This is a continuation of a tradition. Annie is a time-tested story and knows no skin color. It is at its core surviving and making something of a non ideal situation. Little Orphan Annie, a real American success story.
My wife and I really enjoyed it. The production numbers were good, all the singing was passable, some excellent. They seemed to feature Daddy Warbucks a bit more, no doubt because of who was in the role. The young actress that played Annie was a good choice. The other kids, dancers and acrobats, were all excellent.
Before I viewed this movie I was aware of the polarized reviews and ratings, some think it is great while others consider it a complete miss. So I was curious.
It is a lesser-known story on the fringes of King Arthur and the Knights of the Round Table. Sir Gawain (they pronounce it 'GAW-in') is the King's nephew, it is Christmas, and a mysterious Green Knight shows up, inviting a challenge. None of the Knights step up but Gawain does.
Then a year later, on Christmas, he must travel 'six days north' to meet up with the Green Knight again, to settle the score.
My wife and I viewed it at home on BluRay from our public library. At just over two hours it was a fantastical, mystical movie. It has very accomplished actors who play their roles well. The locations (shot in Ireland) and cinematography are excellent all the way through. The sound track is really great. That's all the good stuff.
The not-so-good is that the story is very obscure much of the time. Things happened (like, what was up with the blindfolded woman who never spoke?) that cannot easily be interpreted as part of the story. So what we end up with is a pretty good viewing experience that leaves you figuratively scratching your head and wondering, "What was that all about?"
I am glad I watched it, I doubt that I will ever want to watch it again. The "making of" extra on the disc contains lots of discussion for those wanting to dig deeper into it. I viewed some of it. The cast and filmmakers clearly had a good time making it.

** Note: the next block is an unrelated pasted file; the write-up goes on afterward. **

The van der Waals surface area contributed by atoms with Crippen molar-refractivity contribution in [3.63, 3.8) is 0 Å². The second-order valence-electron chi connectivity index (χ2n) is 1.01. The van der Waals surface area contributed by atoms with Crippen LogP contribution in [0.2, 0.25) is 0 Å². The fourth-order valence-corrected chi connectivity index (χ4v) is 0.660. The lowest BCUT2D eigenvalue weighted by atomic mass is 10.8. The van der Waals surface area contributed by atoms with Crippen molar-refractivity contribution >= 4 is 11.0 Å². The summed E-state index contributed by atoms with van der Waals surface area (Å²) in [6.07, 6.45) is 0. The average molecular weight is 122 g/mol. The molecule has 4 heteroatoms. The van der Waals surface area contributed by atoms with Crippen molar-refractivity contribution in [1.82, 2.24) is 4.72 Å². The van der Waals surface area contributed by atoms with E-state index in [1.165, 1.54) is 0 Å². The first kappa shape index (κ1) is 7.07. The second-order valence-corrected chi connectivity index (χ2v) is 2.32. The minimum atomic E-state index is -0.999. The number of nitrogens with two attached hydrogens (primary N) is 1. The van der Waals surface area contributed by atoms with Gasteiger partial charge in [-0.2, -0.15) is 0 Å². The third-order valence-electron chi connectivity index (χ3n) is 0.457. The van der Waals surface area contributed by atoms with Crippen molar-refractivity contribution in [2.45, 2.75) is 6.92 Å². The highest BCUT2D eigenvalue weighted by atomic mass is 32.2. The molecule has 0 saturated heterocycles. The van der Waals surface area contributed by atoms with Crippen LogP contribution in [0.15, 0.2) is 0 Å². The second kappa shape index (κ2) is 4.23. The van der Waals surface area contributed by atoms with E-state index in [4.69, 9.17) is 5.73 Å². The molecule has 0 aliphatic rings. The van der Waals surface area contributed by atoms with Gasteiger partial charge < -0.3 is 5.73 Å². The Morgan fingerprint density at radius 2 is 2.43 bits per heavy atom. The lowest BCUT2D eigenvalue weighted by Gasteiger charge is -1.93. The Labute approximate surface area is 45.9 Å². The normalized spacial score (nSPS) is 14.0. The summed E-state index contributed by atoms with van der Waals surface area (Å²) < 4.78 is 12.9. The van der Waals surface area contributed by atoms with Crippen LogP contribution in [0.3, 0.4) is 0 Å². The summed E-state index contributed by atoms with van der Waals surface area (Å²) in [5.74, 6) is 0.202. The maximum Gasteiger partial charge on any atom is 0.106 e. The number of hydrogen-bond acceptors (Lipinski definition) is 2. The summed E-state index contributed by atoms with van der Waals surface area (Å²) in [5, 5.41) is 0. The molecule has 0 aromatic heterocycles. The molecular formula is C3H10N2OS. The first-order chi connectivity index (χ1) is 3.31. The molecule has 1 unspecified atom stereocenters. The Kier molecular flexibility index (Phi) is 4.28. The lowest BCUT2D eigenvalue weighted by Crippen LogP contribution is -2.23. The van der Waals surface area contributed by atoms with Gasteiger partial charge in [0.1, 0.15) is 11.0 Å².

I'm not sure what I expected but what I got surprised me. I like Nic Cage but I don't always like the choices he makes. This role is a good one. He is a wilderness man in Oregon, the state with the best hunting for truffles. He lives in a very rustic cabin, gets supplied delivered weekly, in exchange he provides top quality truffles. We see him early making a rustic mushroom tart, we get a sense of what his former career might have been.
The incident happens very early in the movie, at the 11 minute mark, when in the dead of night men break in, knock him unconscious, and steal his prize pig. The rest of the movie is his efforts to find his pig and get it back. More because of his attachment to the pig, not so much for his truffle hunting.
The overall theme is dealing with loss and grief, and not only one person or one loss. It is not a superficial story that one can pay scant attention to. Cage is really good in the role, as a former top chef who dropped out of the mainstream.
The process to identify a new soul to become a human.
This is a really "different" story and in the DVD extras we find the writer-director was inspired by a suicide in his own extended family. Not knowing anything else one might expect an environment of glass and white walls, images of beings dressed in long flowing robes, observing people via some form of advanced technology unknown to the real world.
Instead we see a person, once alive and named Will, in what seems to be an old house in the salt flats of Utah and observing people on 15 or 20 color TV sets from the 1980s. He takes notes and by the number of days in the notations some are approaching 30 years of age. Some lives are recorded on VHS tapes. Then something tragic happens and he must interview a number of souls to pick one to become a human on Earth. For those who are rejected it is the end of the line, they will never get another chance. The process will take nine days.
I'm not sure how to think of this story, perhaps best as an allegory of our own lives. How we go about our lives, how we make decisions, including decisions of morals. There is no question the movie makes one think and my wife and I enjoyed the almost 2 hours of viewing. However in reality is will be quickly forgotten.
Like most Hallmark movies it is filmed in Canada but set somewhere else, in this case Boulder Colorado and surrounding areas. It is nearing Christmas and many families are vacationing at the Chateau.
It revolves around two 30-something musicians who were once in a serious relationship but parted when she became a world-renowned pianist and began touring the world to perform. He stayed in Colorado and eventually got his PhD in music and became a music professor. Now they surprise each other by being at the Chateau at the same time. Further their old college friend talks them into helping the Chateau put on a big Christmas concert.
Being a Hallmark movie we know what will happen and it is fun watching it get there. Just a nice, clean story and pleasant entertainment. I was feeling I was in Pleasantville.
At home, my wife and I watched it on DVD from our public library.
After it gets going, a nicely interesting and entertaining movie about a different kind of relationship.